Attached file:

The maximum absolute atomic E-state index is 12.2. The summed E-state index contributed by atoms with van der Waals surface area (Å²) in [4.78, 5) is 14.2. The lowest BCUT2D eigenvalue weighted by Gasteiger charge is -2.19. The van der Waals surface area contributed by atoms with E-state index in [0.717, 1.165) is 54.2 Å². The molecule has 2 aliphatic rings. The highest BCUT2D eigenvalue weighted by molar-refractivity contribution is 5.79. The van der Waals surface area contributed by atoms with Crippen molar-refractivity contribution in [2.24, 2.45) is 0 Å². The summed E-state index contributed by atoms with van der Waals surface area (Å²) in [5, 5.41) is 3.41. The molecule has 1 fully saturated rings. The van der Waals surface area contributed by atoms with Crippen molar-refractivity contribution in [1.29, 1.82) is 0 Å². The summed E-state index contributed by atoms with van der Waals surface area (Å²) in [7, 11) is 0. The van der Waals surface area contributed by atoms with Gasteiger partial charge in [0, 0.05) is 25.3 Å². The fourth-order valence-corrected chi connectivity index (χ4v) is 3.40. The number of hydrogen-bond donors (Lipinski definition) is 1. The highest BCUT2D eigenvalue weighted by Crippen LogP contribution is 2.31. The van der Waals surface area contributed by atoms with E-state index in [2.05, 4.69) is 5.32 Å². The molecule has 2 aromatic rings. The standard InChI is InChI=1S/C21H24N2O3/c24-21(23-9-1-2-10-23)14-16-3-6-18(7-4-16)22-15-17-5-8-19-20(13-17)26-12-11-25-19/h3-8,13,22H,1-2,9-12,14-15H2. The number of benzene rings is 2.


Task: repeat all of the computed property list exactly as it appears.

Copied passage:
The maximum absolute atomic E-state index is 12.2. The summed E-state index contributed by atoms with van der Waals surface area (Å²) in [4.78, 5) is 14.2. The lowest BCUT2D eigenvalue weighted by Gasteiger charge is -2.19. The van der Waals surface area contributed by atoms with E-state index in [0.717, 1.165) is 54.2 Å². The molecule has 2 aliphatic rings. The highest BCUT2D eigenvalue weighted by molar-refractivity contribution is 5.79. The van der Waals surface area contributed by atoms with Crippen molar-refractivity contribution in [2.24, 2.45) is 0 Å². The summed E-state index contributed by atoms with van der Waals surface area (Å²) in [5, 5.41) is 3.41. The molecule has 1 fully saturated rings. The van der Waals surface area contributed by atoms with Crippen molar-refractivity contribution in [1.29, 1.82) is 0 Å². The summed E-state index contributed by atoms with van der Waals surface area (Å²) in [7, 11) is 0. The van der Waals surface area contributed by atoms with Gasteiger partial charge in [0, 0.05) is 25.3 Å². The fourth-order valence-corrected chi connectivity index (χ4v) is 3.40. The number of hydrogen-bond donors (Lipinski definition) is 1. The highest BCUT2D eigenvalue weighted by Crippen LogP contribution is 2.31. The van der Waals surface area contributed by atoms with E-state index in [2.05, 4.69) is 5.32 Å². The molecule has 2 aromatic rings. The standard InChI is InChI=1S/C21H24N2O3/c24-21(23-9-1-2-10-23)14-16-3-6-18(7-4-16)22-15-17-5-8-19-20(13-17)26-12-11-25-19/h3-8,13,22H,1-2,9-12,14-15H2. The number of benzene rings is 2.